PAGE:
Selling Art
Art Sales

How to Sell Art [Without Being Annoying]

Most artists will tell you that the hardest part of their job is trying to sell their artwork to the masses. Sure, they love the creativity and the freedom being an artist provides, but how can they make a living unless they sell their work?

While most artists choose to work with galleries which generally handle sales and marketing initiatives, many don’t have such relationships, or simply don’t want to work with a gallery. Instead, many artists sell their work through other channels, such as art fairs, online, or in co-op galleries. But since “selling” is generally not among most artists’ skill sets, many get left in the dust, leaving them to wonder whether they’ll ever be able to make a living selling their art.

Having face-to-face interaction with potential buyers is an excellent way to get people interested in your art. Often, collectors want to feel like they’ve made a personal connection with the artist whose work hangs in their home. By establishing these relationships, you’ll have a much greater chance of landing a frequent buyer, who, in turn, will recommend your work to his friends and fellow collectors.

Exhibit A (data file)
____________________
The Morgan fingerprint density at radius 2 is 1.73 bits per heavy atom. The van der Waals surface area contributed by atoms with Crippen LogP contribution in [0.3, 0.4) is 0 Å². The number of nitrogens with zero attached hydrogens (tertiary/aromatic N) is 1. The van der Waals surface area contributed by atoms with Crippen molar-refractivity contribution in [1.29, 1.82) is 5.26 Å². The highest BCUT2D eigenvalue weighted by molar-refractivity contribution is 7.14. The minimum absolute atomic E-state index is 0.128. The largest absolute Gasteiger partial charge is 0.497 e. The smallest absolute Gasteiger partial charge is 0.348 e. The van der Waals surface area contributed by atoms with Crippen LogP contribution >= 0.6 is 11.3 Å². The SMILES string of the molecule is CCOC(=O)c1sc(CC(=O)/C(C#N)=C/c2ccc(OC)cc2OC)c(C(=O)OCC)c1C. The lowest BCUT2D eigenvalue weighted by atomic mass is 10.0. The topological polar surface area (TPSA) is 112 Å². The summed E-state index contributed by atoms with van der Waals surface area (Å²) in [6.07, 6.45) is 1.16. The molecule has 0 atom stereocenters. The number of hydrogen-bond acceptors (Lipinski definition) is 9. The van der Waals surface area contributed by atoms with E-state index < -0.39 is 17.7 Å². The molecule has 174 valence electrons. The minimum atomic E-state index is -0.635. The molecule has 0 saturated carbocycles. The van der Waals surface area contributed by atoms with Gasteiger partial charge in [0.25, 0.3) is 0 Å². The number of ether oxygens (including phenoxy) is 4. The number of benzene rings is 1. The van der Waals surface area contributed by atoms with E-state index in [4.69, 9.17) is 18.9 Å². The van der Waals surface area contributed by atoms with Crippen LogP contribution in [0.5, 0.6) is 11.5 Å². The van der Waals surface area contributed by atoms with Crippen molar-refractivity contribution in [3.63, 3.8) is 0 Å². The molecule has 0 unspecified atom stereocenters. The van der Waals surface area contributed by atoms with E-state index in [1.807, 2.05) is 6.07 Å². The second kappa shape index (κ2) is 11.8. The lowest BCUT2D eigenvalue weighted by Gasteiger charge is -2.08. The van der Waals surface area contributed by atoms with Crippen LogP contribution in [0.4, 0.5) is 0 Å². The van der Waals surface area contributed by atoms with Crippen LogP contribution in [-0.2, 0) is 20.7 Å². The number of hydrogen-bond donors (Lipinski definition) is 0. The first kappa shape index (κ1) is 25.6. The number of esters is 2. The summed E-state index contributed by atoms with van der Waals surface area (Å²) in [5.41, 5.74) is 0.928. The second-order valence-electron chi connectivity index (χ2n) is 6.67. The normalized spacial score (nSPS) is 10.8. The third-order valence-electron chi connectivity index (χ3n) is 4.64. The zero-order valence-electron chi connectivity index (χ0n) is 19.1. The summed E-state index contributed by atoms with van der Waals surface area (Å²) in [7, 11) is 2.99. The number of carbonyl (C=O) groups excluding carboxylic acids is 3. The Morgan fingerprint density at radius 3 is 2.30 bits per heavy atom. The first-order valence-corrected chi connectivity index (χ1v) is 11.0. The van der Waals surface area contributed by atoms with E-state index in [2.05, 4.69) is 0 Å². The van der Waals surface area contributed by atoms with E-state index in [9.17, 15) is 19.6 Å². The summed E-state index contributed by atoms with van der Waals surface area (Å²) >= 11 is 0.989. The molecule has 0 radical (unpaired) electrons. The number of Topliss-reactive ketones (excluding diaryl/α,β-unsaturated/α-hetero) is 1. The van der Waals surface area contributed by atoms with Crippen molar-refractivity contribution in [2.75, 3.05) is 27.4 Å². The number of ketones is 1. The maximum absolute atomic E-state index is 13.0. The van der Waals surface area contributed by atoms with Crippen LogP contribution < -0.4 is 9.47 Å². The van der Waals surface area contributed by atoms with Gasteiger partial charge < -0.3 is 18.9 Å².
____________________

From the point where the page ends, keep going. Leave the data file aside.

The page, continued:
The same rings true even if you let a gallery do all the sales work for you. Often times, gallerists will invite artists to attend their big shows or art fairs in an effort to connect the artist with their buyers community.

However, for those artists who struggle to feel comfortable making sales and dealing with buyers, there is some hope. By mastering some of these tips, you may be able to develop a sales platform that allows you to save the costs of gallery representation while ensuring your continued profitability as an artist and maker. Read on to learn more.

Be Yourself

Collectors are more inclined to purchase your artwork when they feel like they have a real sense of who you are. Most collectors like the idea of having a personal relationship with the artists they collect. That is, they want to feel like their part of an “in crowd” of artists and art collectors, so letting your personality shine through is a great way to capture new buyers.